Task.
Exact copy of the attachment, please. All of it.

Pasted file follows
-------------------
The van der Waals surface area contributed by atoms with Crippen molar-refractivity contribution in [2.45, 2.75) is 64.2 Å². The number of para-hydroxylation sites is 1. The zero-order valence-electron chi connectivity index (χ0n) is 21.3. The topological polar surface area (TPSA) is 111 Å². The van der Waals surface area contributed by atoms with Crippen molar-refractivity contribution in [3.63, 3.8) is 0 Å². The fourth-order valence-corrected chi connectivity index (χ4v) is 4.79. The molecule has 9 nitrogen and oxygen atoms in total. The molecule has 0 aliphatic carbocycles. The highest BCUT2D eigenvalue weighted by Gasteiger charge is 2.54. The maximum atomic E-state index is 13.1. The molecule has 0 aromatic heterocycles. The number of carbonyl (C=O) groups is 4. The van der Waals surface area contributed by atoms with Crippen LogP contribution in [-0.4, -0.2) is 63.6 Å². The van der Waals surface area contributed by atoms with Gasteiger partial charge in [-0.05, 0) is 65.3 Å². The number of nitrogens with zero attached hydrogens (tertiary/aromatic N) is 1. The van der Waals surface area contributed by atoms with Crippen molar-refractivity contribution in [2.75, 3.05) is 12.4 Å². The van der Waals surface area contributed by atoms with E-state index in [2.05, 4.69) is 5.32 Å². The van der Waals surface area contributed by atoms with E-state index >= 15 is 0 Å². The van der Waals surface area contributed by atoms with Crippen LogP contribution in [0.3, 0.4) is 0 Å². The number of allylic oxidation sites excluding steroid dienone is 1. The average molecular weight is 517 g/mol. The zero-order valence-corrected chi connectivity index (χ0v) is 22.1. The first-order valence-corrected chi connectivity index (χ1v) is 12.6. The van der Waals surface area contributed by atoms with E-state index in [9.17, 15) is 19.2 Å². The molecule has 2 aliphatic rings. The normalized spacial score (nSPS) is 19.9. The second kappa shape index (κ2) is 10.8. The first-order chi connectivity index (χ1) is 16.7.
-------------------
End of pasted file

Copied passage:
The van der Waals surface area contributed by atoms with Crippen molar-refractivity contribution in [2.45, 2.75) is 64.2 Å². The number of para-hydroxylation sites is 1. The zero-order valence-electron chi connectivity index (χ0n) is 21.3. The topological polar surface area (TPSA) is 111 Å². The van der Waals surface area contributed by atoms with Crippen molar-refractivity contribution in [3.63, 3.8) is 0 Å². The fourth-order valence-corrected chi connectivity index (χ4v) is 4.79. The molecule has 9 nitrogen and oxygen atoms in total. The molecule has 0 aliphatic carbocycles. The highest BCUT2D eigenvalue weighted by Gasteiger charge is 2.54. The maximum atomic E-state index is 13.1. The molecule has 0 aromatic heterocycles. The number of carbonyl (C=O) groups is 4. The van der Waals surface area contributed by atoms with Crippen LogP contribution in [-0.4, -0.2) is 63.6 Å². The van der Waals surface area contributed by atoms with Gasteiger partial charge in [-0.05, 0) is 65.3 Å². The number of nitrogens with zero attached hydrogens (tertiary/aromatic N) is 1. The van der Waals surface area contributed by atoms with Crippen molar-refractivity contribution in [2.75, 3.05) is 12.4 Å². The van der Waals surface area contributed by atoms with E-state index in [2.05, 4.69) is 5.32 Å². The van der Waals surface area contributed by atoms with E-state index >= 15 is 0 Å². The van der Waals surface area contributed by atoms with Crippen LogP contribution in [0.3, 0.4) is 0 Å². The number of allylic oxidation sites excluding steroid dienone is 1. The average molecular weight is 517 g/mol. The zero-order valence-corrected chi connectivity index (χ0v) is 22.1. The first-order valence-corrected chi connectivity index (χ1v) is 12.6. The van der Waals surface area contributed by atoms with E-state index in [9.17, 15) is 19.2 Å². The molecule has 2 aliphatic rings. The normalized spacial score (nSPS) is 19.9. The second kappa shape index (κ2) is 10.8. The first-order chi connectivity index (χ1) is 16.7.